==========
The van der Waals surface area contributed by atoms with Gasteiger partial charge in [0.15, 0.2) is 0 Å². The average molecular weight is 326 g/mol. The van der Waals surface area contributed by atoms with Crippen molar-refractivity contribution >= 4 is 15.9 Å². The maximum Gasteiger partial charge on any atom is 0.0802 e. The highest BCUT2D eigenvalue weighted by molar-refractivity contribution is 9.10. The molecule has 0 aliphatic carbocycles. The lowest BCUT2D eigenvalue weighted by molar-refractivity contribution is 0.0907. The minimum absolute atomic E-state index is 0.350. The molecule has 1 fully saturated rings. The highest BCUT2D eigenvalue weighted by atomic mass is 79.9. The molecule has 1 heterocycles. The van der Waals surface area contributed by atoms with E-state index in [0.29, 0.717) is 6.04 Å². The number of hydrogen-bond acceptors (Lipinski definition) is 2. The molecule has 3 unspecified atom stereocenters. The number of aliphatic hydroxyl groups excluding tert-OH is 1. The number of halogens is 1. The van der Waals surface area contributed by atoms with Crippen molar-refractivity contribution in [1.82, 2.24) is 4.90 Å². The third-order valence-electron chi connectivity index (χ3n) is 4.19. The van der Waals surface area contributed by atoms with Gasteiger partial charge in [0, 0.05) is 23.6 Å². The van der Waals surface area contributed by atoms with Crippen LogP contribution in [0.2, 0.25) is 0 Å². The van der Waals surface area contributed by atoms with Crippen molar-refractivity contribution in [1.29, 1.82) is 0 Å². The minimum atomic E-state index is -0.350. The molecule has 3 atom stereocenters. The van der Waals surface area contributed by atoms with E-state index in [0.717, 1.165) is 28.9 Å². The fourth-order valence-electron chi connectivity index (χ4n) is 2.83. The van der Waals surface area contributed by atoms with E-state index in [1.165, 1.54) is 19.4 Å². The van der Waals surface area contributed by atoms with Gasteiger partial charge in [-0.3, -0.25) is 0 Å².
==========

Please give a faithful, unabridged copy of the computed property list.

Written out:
The van der Waals surface area contributed by atoms with Gasteiger partial charge in [0.15, 0.2) is 0 Å². The average molecular weight is 326 g/mol. The van der Waals surface area contributed by atoms with Crippen molar-refractivity contribution >= 4 is 15.9 Å². The maximum Gasteiger partial charge on any atom is 0.0802 e. The highest BCUT2D eigenvalue weighted by molar-refractivity contribution is 9.10. The molecule has 0 aliphatic carbocycles. The lowest BCUT2D eigenvalue weighted by molar-refractivity contribution is 0.0907. The minimum absolute atomic E-state index is 0.350. The molecule has 1 fully saturated rings. The highest BCUT2D eigenvalue weighted by atomic mass is 79.9. The molecule has 1 heterocycles. The van der Waals surface area contributed by atoms with E-state index in [0.29, 0.717) is 6.04 Å². The number of hydrogen-bond acceptors (Lipinski definition) is 2. The molecule has 3 unspecified atom stereocenters. The number of aliphatic hydroxyl groups excluding tert-OH is 1. The number of halogens is 1. The van der Waals surface area contributed by atoms with Crippen molar-refractivity contribution in [1.82, 2.24) is 4.90 Å². The third-order valence-electron chi connectivity index (χ3n) is 4.19. The van der Waals surface area contributed by atoms with Gasteiger partial charge in [0, 0.05) is 23.6 Å². The van der Waals surface area contributed by atoms with Crippen LogP contribution in [0.2, 0.25) is 0 Å². The van der Waals surface area contributed by atoms with Crippen molar-refractivity contribution in [1.29, 1.82) is 0 Å². The minimum atomic E-state index is -0.350. The molecule has 3 atom stereocenters. The van der Waals surface area contributed by atoms with E-state index in [0.717, 1.165) is 28.9 Å². The fourth-order valence-electron chi connectivity index (χ4n) is 2.83. The van der Waals surface area contributed by atoms with E-state index in [1.165, 1.54) is 19.4 Å². The van der Waals surface area contributed by atoms with Gasteiger partial charge in [-0.3, -0.25) is 0 Å².